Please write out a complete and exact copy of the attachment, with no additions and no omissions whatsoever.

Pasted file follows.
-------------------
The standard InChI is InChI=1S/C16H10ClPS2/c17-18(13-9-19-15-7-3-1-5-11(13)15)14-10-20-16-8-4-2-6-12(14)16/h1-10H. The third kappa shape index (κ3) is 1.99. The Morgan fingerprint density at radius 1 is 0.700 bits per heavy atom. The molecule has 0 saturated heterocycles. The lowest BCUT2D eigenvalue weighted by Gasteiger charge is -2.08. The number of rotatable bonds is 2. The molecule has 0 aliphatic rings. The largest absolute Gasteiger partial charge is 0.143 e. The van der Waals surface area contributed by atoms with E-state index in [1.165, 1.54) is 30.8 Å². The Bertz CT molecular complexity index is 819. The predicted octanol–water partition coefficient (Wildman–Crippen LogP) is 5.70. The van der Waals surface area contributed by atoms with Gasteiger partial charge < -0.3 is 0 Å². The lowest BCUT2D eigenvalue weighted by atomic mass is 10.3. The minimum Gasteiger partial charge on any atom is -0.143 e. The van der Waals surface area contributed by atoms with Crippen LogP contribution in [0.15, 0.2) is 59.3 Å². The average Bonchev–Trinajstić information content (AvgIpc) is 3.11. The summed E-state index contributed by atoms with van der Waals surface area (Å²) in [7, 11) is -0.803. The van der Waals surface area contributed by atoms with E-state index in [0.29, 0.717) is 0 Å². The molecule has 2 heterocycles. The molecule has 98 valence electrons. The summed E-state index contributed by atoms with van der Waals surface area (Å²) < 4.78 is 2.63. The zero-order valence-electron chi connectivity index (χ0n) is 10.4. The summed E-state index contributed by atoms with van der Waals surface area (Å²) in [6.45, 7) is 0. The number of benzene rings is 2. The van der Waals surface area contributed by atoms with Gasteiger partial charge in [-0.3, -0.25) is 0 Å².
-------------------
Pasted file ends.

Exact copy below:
The standard InChI is InChI=1S/C16H10ClPS2/c17-18(13-9-19-15-7-3-1-5-11(13)15)14-10-20-16-8-4-2-6-12(14)16/h1-10H. The third kappa shape index (κ3) is 1.99. The Morgan fingerprint density at radius 1 is 0.700 bits per heavy atom. The molecule has 0 saturated heterocycles. The lowest BCUT2D eigenvalue weighted by Gasteiger charge is -2.08. The number of rotatable bonds is 2. The molecule has 0 aliphatic rings. The largest absolute Gasteiger partial charge is 0.143 e. The van der Waals surface area contributed by atoms with E-state index in [1.165, 1.54) is 30.8 Å². The Bertz CT molecular complexity index is 819. The predicted octanol–water partition coefficient (Wildman–Crippen LogP) is 5.70. The van der Waals surface area contributed by atoms with Gasteiger partial charge < -0.3 is 0 Å². The lowest BCUT2D eigenvalue weighted by atomic mass is 10.3. The minimum Gasteiger partial charge on any atom is -0.143 e. The van der Waals surface area contributed by atoms with Crippen LogP contribution in [0.15, 0.2) is 59.3 Å². The average Bonchev–Trinajstić information content (AvgIpc) is 3.11. The summed E-state index contributed by atoms with van der Waals surface area (Å²) in [7, 11) is -0.803. The van der Waals surface area contributed by atoms with E-state index in [0.29, 0.717) is 0 Å². The molecule has 2 heterocycles. The molecule has 98 valence electrons. The summed E-state index contributed by atoms with van der Waals surface area (Å²) < 4.78 is 2.63. The zero-order valence-electron chi connectivity index (χ0n) is 10.4. The summed E-state index contributed by atoms with van der Waals surface area (Å²) in [6.45, 7) is 0. The number of benzene rings is 2. The van der Waals surface area contributed by atoms with Gasteiger partial charge in [-0.3, -0.25) is 0 Å².